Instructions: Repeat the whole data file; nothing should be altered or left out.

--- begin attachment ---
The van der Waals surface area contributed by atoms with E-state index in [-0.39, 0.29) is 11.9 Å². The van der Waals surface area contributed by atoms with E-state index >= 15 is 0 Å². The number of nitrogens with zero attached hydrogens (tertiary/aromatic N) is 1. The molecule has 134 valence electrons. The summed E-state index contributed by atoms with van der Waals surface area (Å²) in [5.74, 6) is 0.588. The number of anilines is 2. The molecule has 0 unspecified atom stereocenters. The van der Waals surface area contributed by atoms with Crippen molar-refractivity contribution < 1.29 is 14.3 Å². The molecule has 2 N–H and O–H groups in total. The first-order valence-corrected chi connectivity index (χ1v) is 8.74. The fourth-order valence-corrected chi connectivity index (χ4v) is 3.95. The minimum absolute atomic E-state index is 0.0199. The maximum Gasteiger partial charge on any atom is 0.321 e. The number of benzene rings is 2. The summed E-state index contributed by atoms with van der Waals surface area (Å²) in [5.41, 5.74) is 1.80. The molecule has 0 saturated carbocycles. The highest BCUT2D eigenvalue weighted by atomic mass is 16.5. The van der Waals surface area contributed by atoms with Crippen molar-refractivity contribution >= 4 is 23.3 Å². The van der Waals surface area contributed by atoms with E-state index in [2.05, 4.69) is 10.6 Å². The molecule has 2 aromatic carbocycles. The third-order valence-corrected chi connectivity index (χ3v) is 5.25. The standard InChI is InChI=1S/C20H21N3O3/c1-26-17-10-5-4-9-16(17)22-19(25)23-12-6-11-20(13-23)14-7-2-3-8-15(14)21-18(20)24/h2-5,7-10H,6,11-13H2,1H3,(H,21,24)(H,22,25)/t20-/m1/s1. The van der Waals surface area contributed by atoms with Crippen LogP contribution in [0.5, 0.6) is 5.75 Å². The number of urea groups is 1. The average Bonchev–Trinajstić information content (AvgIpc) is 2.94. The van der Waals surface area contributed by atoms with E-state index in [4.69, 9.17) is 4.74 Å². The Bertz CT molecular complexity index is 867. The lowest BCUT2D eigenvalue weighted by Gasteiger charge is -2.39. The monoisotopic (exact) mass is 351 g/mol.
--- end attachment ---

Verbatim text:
The van der Waals surface area contributed by atoms with E-state index in [-0.39, 0.29) is 11.9 Å². The van der Waals surface area contributed by atoms with E-state index >= 15 is 0 Å². The number of nitrogens with zero attached hydrogens (tertiary/aromatic N) is 1. The molecule has 134 valence electrons. The summed E-state index contributed by atoms with van der Waals surface area (Å²) in [5.74, 6) is 0.588. The number of anilines is 2. The molecule has 0 unspecified atom stereocenters. The van der Waals surface area contributed by atoms with Crippen molar-refractivity contribution < 1.29 is 14.3 Å². The molecule has 2 N–H and O–H groups in total. The first-order valence-corrected chi connectivity index (χ1v) is 8.74. The fourth-order valence-corrected chi connectivity index (χ4v) is 3.95. The minimum absolute atomic E-state index is 0.0199. The maximum Gasteiger partial charge on any atom is 0.321 e. The number of benzene rings is 2. The summed E-state index contributed by atoms with van der Waals surface area (Å²) in [5.41, 5.74) is 1.80. The molecule has 0 saturated carbocycles. The highest BCUT2D eigenvalue weighted by atomic mass is 16.5. The van der Waals surface area contributed by atoms with Crippen molar-refractivity contribution >= 4 is 23.3 Å². The van der Waals surface area contributed by atoms with E-state index in [2.05, 4.69) is 10.6 Å². The molecule has 2 aromatic carbocycles. The third-order valence-corrected chi connectivity index (χ3v) is 5.25. The standard InChI is InChI=1S/C20H21N3O3/c1-26-17-10-5-4-9-16(17)22-19(25)23-12-6-11-20(13-23)14-7-2-3-8-15(14)21-18(20)24/h2-5,7-10H,6,11-13H2,1H3,(H,21,24)(H,22,25)/t20-/m1/s1. The van der Waals surface area contributed by atoms with Crippen LogP contribution in [0.5, 0.6) is 5.75 Å². The number of urea groups is 1. The average Bonchev–Trinajstić information content (AvgIpc) is 2.94. The van der Waals surface area contributed by atoms with E-state index in [4.69, 9.17) is 4.74 Å². The Bertz CT molecular complexity index is 867. The lowest BCUT2D eigenvalue weighted by Gasteiger charge is -2.39. The monoisotopic (exact) mass is 351 g/mol.